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BUNKER INDEX :: Price Index, News and Directory Information for the Marine Fuel Industry
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Fuel rebate cut on higher bunker costs

Ferry line to lower fuel rebate on all minor routes from next week.



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Updated on 11 Aug 2010 16:12 GMT

Canada's BC Ferries has announced that it will be lowering the fuel rebate on all of its minor routes later this month.

Effective August 17th, the fuel rebate on all its 17 minor routes will be cut from 5 percent to 2 percent on average.

BC Ferries said the decision had been made to reduce the fuel rebate on these routes due to higher bunker prices.

The fuel rebate on the three Lower Mainland – Vancouver Island and Horseshoe Bay – Langdale routes remains unchanged at 2 per cent on average.

Rising Fuel Costs

According to BC Ferries, its annual fuel costs have risen in recent years from $45.9 million in 2003 to $86.8 million in 2008.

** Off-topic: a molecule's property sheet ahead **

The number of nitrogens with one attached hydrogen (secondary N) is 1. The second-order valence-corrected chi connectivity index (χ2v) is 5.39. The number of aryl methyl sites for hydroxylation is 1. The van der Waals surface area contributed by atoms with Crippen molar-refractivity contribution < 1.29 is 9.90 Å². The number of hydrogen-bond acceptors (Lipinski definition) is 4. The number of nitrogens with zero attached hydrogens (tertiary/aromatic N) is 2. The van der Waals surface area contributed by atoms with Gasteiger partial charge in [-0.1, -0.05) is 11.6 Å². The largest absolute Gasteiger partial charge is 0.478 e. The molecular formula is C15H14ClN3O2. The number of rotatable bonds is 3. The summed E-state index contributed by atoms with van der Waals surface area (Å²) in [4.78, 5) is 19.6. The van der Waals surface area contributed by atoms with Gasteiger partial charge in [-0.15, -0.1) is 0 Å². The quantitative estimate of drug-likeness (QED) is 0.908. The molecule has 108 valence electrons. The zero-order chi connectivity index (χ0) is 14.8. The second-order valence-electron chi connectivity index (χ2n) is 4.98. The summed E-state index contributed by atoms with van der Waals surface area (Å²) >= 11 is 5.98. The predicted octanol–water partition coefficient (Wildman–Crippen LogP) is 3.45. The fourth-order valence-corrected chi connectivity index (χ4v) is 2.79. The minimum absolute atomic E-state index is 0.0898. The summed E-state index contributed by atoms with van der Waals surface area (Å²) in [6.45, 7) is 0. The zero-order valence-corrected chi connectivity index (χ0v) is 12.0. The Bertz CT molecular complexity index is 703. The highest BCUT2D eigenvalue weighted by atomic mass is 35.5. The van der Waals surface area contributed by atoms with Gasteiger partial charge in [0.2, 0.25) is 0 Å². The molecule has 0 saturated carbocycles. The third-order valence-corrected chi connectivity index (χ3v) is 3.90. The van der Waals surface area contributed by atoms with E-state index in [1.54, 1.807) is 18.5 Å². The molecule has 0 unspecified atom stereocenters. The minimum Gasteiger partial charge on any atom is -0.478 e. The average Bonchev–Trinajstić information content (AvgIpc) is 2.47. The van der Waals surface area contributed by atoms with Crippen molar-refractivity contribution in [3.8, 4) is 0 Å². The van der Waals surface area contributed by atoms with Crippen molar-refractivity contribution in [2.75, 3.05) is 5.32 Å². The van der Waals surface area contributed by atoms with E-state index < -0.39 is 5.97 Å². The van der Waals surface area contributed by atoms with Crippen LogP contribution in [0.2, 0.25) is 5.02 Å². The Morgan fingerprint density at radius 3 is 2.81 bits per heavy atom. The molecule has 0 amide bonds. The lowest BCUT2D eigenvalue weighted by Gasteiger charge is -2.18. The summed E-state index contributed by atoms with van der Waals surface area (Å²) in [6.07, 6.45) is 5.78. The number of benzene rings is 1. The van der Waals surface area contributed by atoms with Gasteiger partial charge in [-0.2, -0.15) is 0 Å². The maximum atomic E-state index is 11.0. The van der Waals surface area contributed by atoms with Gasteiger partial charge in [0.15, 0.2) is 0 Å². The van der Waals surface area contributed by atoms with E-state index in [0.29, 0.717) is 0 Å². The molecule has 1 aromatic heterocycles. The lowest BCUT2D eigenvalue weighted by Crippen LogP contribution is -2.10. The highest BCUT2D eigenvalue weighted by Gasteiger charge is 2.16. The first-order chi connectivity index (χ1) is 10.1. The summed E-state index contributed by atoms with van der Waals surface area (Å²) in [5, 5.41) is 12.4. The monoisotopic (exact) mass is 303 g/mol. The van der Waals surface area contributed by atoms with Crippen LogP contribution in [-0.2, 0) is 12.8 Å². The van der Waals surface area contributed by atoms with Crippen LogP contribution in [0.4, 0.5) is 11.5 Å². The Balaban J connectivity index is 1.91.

The company's fuel costs for the 2008/09 period was calculated to be approximately $120 million.

Cleaner Fuel

Thirty-one out of the company's thirty-six ships, or 86 percent, are now burning a B5 fuel blend in all service areas where the product is available.

The B5 fuel blend is a mix of 5 per cent canola-based biodiesel with 95 per cent low sulphur petroleum diesel. Biodiesel burns cleaner with significantly less unburned hydrocarbons, carbon monoxide and particulate matter in emissions.

BC Ferries worked with its fuel supplier, Chevron, for over a year before implementing the new product in order to ensure that the safety and reliability of the vessels would not be compromised.

The Queen of Alberni, which operates on the Tsawwassen – Duke Point route, was the first vessel to trial B5 biodiesel in September 2009.






Related Links:

BC Ferries introduces biodiesel to its fleet
BC Ferries says no to Vancouver fuel rebate
Fuel rebate cut on higher bunker costs
Ferry line to remove surcharge
Vancouver
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